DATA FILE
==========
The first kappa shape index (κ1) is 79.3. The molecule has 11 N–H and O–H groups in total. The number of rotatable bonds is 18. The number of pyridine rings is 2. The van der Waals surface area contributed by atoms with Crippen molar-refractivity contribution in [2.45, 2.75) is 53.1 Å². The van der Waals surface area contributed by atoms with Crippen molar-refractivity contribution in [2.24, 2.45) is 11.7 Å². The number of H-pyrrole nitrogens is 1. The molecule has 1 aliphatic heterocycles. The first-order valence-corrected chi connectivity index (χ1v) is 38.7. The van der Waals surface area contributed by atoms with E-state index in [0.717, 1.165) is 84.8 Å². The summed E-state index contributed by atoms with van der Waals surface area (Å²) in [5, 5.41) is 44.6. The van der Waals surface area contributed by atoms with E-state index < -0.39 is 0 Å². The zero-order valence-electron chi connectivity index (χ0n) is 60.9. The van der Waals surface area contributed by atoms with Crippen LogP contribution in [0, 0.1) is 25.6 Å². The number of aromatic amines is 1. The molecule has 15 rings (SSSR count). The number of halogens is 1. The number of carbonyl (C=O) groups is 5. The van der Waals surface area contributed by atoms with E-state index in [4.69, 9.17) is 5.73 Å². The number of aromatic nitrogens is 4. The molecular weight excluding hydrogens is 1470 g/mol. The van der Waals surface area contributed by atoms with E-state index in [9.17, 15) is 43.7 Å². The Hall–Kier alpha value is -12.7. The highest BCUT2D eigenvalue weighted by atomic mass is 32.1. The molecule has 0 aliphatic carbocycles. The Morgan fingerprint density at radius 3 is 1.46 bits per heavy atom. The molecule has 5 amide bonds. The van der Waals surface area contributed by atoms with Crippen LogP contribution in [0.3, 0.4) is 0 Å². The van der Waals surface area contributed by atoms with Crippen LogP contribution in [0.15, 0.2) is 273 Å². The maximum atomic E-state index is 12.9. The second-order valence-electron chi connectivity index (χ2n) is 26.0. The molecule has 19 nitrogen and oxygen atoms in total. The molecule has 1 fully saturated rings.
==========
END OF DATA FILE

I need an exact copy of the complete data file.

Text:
The first kappa shape index (κ1) is 79.3. The molecule has 11 N–H and O–H groups in total. The number of rotatable bonds is 18. The number of pyridine rings is 2. The van der Waals surface area contributed by atoms with Crippen molar-refractivity contribution in [2.45, 2.75) is 53.1 Å². The van der Waals surface area contributed by atoms with Crippen molar-refractivity contribution in [2.24, 2.45) is 11.7 Å². The number of H-pyrrole nitrogens is 1. The molecule has 1 aliphatic heterocycles. The first-order valence-corrected chi connectivity index (χ1v) is 38.7. The van der Waals surface area contributed by atoms with E-state index in [0.717, 1.165) is 84.8 Å². The summed E-state index contributed by atoms with van der Waals surface area (Å²) in [5, 5.41) is 44.6. The van der Waals surface area contributed by atoms with E-state index < -0.39 is 0 Å². The zero-order valence-electron chi connectivity index (χ0n) is 60.9. The van der Waals surface area contributed by atoms with Crippen LogP contribution in [0, 0.1) is 25.6 Å². The number of aromatic amines is 1. The molecule has 15 rings (SSSR count). The number of halogens is 1. The number of carbonyl (C=O) groups is 5. The van der Waals surface area contributed by atoms with E-state index in [4.69, 9.17) is 5.73 Å². The number of aromatic nitrogens is 4. The molecular weight excluding hydrogens is 1470 g/mol. The van der Waals surface area contributed by atoms with E-state index in [9.17, 15) is 43.7 Å². The Hall–Kier alpha value is -12.7. The highest BCUT2D eigenvalue weighted by atomic mass is 32.1. The molecule has 0 aliphatic carbocycles. The Morgan fingerprint density at radius 3 is 1.46 bits per heavy atom. The molecule has 5 amide bonds. The van der Waals surface area contributed by atoms with Crippen LogP contribution in [0.3, 0.4) is 0 Å². The van der Waals surface area contributed by atoms with Crippen LogP contribution in [0.15, 0.2) is 273 Å². The maximum atomic E-state index is 12.9. The second-order valence-electron chi connectivity index (χ2n) is 26.0. The molecule has 19 nitrogen and oxygen atoms in total. The molecule has 1 fully saturated rings.